In some cases, people use sleep monitors that are not wearable, but smartwatches work just fine to cover the needs of most consumers.
A quarter of new users of wearables indicate that wearables today fail to meet their expectations
Habib M. Ammari in his book “Mission-Oriented Sensor Networks and Systems” notices that wearable computing devices were initially developed to satisfy a single specific need (or a narrow range of needs). Modern smartphones got general public greedy to getting all-in-one devices.
That is exactly what modern customer requirements include. In order to release a successful wearable product – it must cover multiple needs of end consumers
Perhaps, that is the most obvious way to eliminate this dissatisfaction of wearables owners.
Mr. Ammari also admits that the devices should fulfill the genuine needs of the owner, be quick to assess and use, and have the opportunity to be “always-on”.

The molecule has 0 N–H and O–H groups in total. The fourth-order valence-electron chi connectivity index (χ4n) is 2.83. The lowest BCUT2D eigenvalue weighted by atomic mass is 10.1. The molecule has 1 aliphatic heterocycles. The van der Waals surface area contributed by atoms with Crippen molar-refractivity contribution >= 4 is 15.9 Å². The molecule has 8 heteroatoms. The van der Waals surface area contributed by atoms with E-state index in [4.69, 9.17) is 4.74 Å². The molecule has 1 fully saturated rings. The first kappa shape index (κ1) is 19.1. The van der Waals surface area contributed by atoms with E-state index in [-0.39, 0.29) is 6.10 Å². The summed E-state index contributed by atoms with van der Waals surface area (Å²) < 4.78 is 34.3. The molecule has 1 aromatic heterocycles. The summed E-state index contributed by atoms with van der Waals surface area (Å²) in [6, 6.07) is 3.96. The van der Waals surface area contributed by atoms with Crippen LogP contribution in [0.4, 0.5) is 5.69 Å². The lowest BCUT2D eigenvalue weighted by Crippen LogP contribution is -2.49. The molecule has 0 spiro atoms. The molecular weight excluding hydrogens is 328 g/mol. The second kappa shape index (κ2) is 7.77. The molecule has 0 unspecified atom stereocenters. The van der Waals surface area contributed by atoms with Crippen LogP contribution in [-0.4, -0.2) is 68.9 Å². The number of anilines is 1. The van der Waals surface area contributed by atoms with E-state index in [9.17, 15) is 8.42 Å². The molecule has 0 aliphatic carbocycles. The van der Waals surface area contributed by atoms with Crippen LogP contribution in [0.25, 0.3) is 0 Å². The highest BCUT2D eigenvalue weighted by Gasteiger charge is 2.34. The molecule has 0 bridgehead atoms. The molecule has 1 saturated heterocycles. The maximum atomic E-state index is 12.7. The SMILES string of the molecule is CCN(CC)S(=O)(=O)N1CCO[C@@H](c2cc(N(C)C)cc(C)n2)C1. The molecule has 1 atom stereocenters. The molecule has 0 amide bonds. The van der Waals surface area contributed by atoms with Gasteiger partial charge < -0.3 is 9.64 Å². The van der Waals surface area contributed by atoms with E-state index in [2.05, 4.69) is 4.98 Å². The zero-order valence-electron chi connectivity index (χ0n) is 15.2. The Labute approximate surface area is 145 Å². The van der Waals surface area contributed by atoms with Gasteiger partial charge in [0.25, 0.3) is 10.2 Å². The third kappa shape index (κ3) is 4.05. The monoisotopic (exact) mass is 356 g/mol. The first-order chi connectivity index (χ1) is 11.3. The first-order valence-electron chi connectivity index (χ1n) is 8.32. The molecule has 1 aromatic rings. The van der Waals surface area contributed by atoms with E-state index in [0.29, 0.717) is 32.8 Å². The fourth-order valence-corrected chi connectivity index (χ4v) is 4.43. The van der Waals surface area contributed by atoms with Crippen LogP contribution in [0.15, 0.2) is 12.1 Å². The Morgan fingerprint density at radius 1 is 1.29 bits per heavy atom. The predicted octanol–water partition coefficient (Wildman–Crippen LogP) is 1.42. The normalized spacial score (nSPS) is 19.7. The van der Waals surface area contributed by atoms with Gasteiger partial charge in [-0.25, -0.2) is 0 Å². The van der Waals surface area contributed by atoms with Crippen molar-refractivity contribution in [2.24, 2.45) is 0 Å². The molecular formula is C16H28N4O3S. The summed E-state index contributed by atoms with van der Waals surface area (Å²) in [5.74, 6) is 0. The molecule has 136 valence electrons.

The last and the most important point in this section dedicated to successful wearable devices is security. Moving on to the next chapter the
Wearables manufacturers as personal data brokers
70 percent of users of wearables perceive wearables manufacturers to be very serious about protecting their data.
Ericsson notices that “users of wearables are more likely to share their data with wearables manufacturers than with doctors, insurance companies and internet companies”.
We believe that trust won’t be that significant nowadays. In fact, wearables manufacturers are parts of big internet companies now
In addition to that, the authors of the book “Managing Security Issues and the Hidden Dangers of Wearable Technologies” highlight the following “Privacy Dangers of Wearables and the Internet of Things”:
- Infringing on the Privacy of Non-users: relevant when you send data from your devices to your social networks or other public clouds
- Consumers Lacking Control over their Own Data: that part is not exclusive for wearables. It is very hard to remain invisible in today’s world, according to the expert Kevin Mitnik.